Misconceptions over “George’s Brigade”

Smith HallBy Amy Rudolph
Elm Staff Writer

In this election cycle, there has been a lot of talk about the affordability of a college education in the U.S. Let’s face it, a good college education will run you into some serious debt even if you receive assistance through scholarships and grants. In the year since President Sheila Bair first started working at Washington College, she has been outspoken about “Dam[ing] the Debt” that students face post-graduation when their loans start to catch up with them. The price tags for expensive schools like WC often deter students from even considering to apply and typically shift them more toward relatively inexpensive options like public universities, community colleges, or vocational training schools. While there is nothing wrong with these options, it is a sad reality that students usually only gravitate toward the colleges that they can afford.
When a college costs roughly $54,000 a year, people start to question if it is really worth it to attend. According to the WC website, “every year, Washington College provides more than $23 million in grants and scholarships, with 90 percent of students receiving merit-based scholarships or need-based financial aid.” These tuition reductions still leave most students paying around $20,000 a year and for the most part, only middle or upper middle class students can afford to pay such a price. When you look at the demographics of the U.S., most of those in the middle or upper middle class bracket are Caucasian, this translates to a majority of white students at places like WC.
Having noticed the lack of diversity at WC, President Bair created an initiative to draw more students of color to the school. The program was titled “George’s Brigade” and has gained major media attention from sources such as the Washington Post and Bloomberg News. Bloomberg News recently wrote an article titled, “Sheila Bair’s One Weird Trick to Make Her College Less White” referencing the project. In the post-Buzzfeed world that we now live it, it is hard to take circulations like this seriously when their titles read like click-bait. It makes it appear as though the articles will have no substance and are just filler on a computer screen. George’s Brigade is not just a “weird trick” and is a program that benefits “high-need, high-performing” students from the Baltimore and DC areas who most likely never would have been able to afford WC tuition and fees without taking out monster loans that would follow them around for the rest of their lives. The program is financed through generous donations from firms such as M&T Bank and Bank of the West, as well as through private donations from alumnus H. Lawrence Culp, Jr., Chair of the Board of Visitors and Governors.
Though the program targets students of color, white students can also apply for admittance. These students would have gotten into the college anyway had they applied directly rather than through George’s Brigade, but as a benefit of enrolling through the program, they are given additional funds after scholarships and financial aid to make the cost of attendance next to nothing.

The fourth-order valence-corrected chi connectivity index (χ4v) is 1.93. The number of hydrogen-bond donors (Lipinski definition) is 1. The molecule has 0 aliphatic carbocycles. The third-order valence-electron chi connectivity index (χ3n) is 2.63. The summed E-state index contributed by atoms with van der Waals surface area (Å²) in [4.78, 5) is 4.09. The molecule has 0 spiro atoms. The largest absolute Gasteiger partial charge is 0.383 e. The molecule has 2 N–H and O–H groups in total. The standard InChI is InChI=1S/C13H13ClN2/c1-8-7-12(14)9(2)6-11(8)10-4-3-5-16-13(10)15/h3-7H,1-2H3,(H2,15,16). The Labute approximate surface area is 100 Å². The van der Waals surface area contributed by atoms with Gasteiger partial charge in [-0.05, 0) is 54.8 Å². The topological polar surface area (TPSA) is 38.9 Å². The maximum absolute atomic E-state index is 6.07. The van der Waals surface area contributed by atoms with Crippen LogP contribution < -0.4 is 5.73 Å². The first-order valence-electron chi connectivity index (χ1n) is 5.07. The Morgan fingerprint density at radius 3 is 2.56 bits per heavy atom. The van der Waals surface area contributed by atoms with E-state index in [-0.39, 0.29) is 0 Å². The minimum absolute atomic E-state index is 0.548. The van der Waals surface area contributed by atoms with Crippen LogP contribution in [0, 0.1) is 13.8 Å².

Unfortunately, moving from an area where you know people to a new place where you might not know anyone may feel daunting, especially if the socioeconomic differences are great. This is a big deterrent for many low-income students, and may push them more towards schools that they know already in their area rather than places like WC. Due to this, the program allows for students to enroll “with a buddy,” someone from their high school who also meets criteria for admission. The student and their friend both receive the same benefits and once they get to WC, they can feel more at home.
A lot of information at WC is spread via word of mouth without support for the claims that are made. When it comes to George’s Brigade, most students have not done the research into what the program is about and how it works from an admissions and financial standpoint. After I looked into George’s Brigade’s true intentions and implementations and stopped being caught up in just the headlines and bits of information that others were saying, a full picture appeared of the great work that President Bair and others who put the idea into motion have accomplished. When students and others in the school community see sources referring to George’s Brigade as a “weird trick,” it diminishes the importance of the project for not only those in the program but the school as a whole. It is an insult to the hard work and dedication that those close to the project have put in to making the idea a reality and may make people think that WC only wants to help these students because they are students of color and we need to be more diverse which feeds into a white savor complex that we need to avoid. These students did not gain admission solely because of the color of their skin but because WC believes that everyone deserves an equal opportunity for a great college education without having to feel as though you are paying too much to receive one. $20,000 may not seem like a lot for an institution like WC, but to someone else, that means a world of difference.

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